Book Review: The Road by Cormac McCarthy

The Road

For a gripping father-son story, try The Road by Cormac McCarthy. I devoured this book in two days.

Perhaps “devoured” is a poor choice of words.

The story takes place in a post-apocalyptic world, with a man and his son traveling south for warmer temperatures and hope. Existing food supplies are mostly gone and the people have turned on each other. Survival is day-to-day and you can’t trust the fellow travelers on the road. They are likely to take your stuff and eat you. Large parts of the remaining human population have turned to cannibalism.

For a GeekDad like me the book was a great combination of post-apocalypse survival and parenthood. But the book is tough on the heart. The survival of the father and son is often in jeopardy and there is constant sense of danger. On the other hand, there are the touching scenes of humanity and the little things that bring enjoyment sprinkled in the story.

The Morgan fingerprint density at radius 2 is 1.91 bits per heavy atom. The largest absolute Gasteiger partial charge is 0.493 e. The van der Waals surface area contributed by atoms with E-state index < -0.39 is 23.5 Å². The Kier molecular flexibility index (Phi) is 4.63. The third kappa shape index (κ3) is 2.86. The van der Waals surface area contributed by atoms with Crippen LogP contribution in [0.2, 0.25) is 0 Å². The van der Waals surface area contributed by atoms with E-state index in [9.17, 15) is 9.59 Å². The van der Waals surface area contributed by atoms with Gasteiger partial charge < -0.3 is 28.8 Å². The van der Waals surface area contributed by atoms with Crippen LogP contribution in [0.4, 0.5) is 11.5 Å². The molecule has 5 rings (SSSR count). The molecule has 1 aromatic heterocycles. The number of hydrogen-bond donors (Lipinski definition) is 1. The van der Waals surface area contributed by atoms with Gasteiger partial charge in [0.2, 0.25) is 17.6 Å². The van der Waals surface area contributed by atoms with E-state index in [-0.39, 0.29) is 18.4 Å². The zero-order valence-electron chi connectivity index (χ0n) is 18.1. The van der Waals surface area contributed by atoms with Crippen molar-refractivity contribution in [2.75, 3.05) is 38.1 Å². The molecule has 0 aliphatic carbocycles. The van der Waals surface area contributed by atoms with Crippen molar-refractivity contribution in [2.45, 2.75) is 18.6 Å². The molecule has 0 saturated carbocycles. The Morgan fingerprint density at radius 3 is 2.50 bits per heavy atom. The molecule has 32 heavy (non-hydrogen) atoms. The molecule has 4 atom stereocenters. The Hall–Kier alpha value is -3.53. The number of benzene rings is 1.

There is a big screen adaptation of The Road scheduled for a Thanksgiving release. I’m not sure how well the movie can capture the great writing and emotional connection of the book.

I recommend putting The Road on your reading list.


  1. “The Road” was one of the most intense reading experiences I’ve ever had. Just an amazing book. But it may be a father-son thing — women I’ve spoken to have not found it as compelling.

    1. It’s definitely a guy’s book. Mom gives up in a flashback and she was the only female character. It will be interesting to see how the movie twists that role to attract a female audience. I doubt they would have cast Charlize Theron if the part were just a few minutes on the screen.

  2. I’ve read it and it’s really good. Hopefully the film would turn out just as good as the book.

  3. It’s the darkest novel you are likely ever to read…The redeeming note here is in the writing. As in all the best fiction, in McCarthy’s work, language is not a tool; it’s an element. The novel can’t escape a saving irony: that the end of this unsigned world has the maker’s mark on every page.

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